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A few weeks ago I threatened you with an issue dedicated to cars, and what better time than when my subscriber list doubled between issues and this is the first one going out to a bunch of people I don’t know? Hello, welcome, and apologies in advance!
I’ve always had a casual interest in cars, from youthful obsessions with Mustangs & Pacers and a stint in the Army as a Light Wheel Vehicle Mechanic (63B1P), to a pandemic-inspired revival of collecting diecast cars and my recent acquisition of a 1965 Chevrolet Corvair. As the saying goes, I know just enough about cars to be dangerous, but there was something especially appealing about owning a really old car that’s completely analog and, coincidentally, quirky as hell.
I didn’t know anything about Corvairs when I found mine on Craigslist last fall—35k miles, unmodified, drivable condition with DIY restoration potential—but when I saw it in person it was love at first sight. I’d watched this video beforehand and was aware of its history, but after taking a test drive I was firmly in the “F**k Ralph Nader!” camp. Dunton’s monotone delivery is an acquired taste, but his channel offers a wealth of great information about cars, and I just now realized he has a standalone website with articles if you’re not into videos.
“The 1965 Corvair was the best European car ever ever made in America. And if that alone doesn’t explain the Corvair’s inevitable failure, lets just say that in 1965 Americans were eating a lot more Wonder Bread than baguettes.”
When I get into something new, I tend to dive deep until I find the bottom or get bored. My Corvair journey has seen me go deeper than ever, and has reinforced two of my fundamental beliefs: there’s an audience for everything on the internet; and, if there’s an underdog in a fight, I’ll instinctively gravitate towards it.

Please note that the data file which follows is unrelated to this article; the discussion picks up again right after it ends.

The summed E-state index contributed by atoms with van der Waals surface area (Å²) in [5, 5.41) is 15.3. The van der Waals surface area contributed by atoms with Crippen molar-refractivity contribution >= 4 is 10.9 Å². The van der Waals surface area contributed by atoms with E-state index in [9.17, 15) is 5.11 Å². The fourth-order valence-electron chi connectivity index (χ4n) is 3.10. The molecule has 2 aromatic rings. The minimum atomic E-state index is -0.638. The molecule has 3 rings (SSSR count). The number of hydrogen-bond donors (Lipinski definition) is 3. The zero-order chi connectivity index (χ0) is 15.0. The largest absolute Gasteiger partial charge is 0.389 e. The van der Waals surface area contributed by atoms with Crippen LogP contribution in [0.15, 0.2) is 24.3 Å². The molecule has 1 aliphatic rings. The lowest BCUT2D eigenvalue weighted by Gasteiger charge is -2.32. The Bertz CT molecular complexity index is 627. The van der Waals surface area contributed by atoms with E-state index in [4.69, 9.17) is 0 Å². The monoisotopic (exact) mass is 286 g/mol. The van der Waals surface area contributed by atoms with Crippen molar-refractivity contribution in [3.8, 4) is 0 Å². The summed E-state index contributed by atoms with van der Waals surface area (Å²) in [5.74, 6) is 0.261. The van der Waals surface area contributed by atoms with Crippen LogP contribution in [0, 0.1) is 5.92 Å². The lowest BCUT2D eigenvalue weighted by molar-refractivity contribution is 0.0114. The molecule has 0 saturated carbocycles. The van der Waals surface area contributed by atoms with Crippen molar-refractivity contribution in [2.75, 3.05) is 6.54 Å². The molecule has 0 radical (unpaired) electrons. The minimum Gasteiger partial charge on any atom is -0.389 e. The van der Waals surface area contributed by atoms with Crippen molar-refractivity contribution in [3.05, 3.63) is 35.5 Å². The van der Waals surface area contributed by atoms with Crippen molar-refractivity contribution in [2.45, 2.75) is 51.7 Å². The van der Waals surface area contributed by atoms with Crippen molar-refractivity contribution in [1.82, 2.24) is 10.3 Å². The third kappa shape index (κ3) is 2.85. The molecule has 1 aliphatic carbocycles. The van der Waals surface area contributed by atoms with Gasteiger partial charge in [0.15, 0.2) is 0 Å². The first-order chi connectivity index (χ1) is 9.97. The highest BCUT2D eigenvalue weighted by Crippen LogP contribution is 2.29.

The thought of owning a classic car was daunting at first, especially one with the Corvair’s history, but I’ve been amazed by the vibrant online communities, including a few dedicated businesses, sharing information and resources about how to take care of them, and happily expounding on why they’re so special. There’s also a network of in-person communities I can’t wait to start engaging with when that kind of thing isn’t also potentially life-threatening.
Chevrolet’s air-cooled, rear engine experiment remains as unique today as it was in the 60s, but it’s also a fascinating part of automotive history you can appreciate even if you’re not a fan. Driving my 1965 Corvair Monza Sedan around, whether for the hell of it or local errands, has been an unexpected personal pleasure in this shitstorm of a year, and a professional reminder that niche / enthusiast media will always be my favorite underdog.
“So in spite of the damage the automobile has done to marginalized communities (the most overt of which being the interstate system), car shows, car gatherings, and cruises all happen to be powerful social vectors for community building, for individual agency and creativity, and as a means to generate much-needed money and stability.”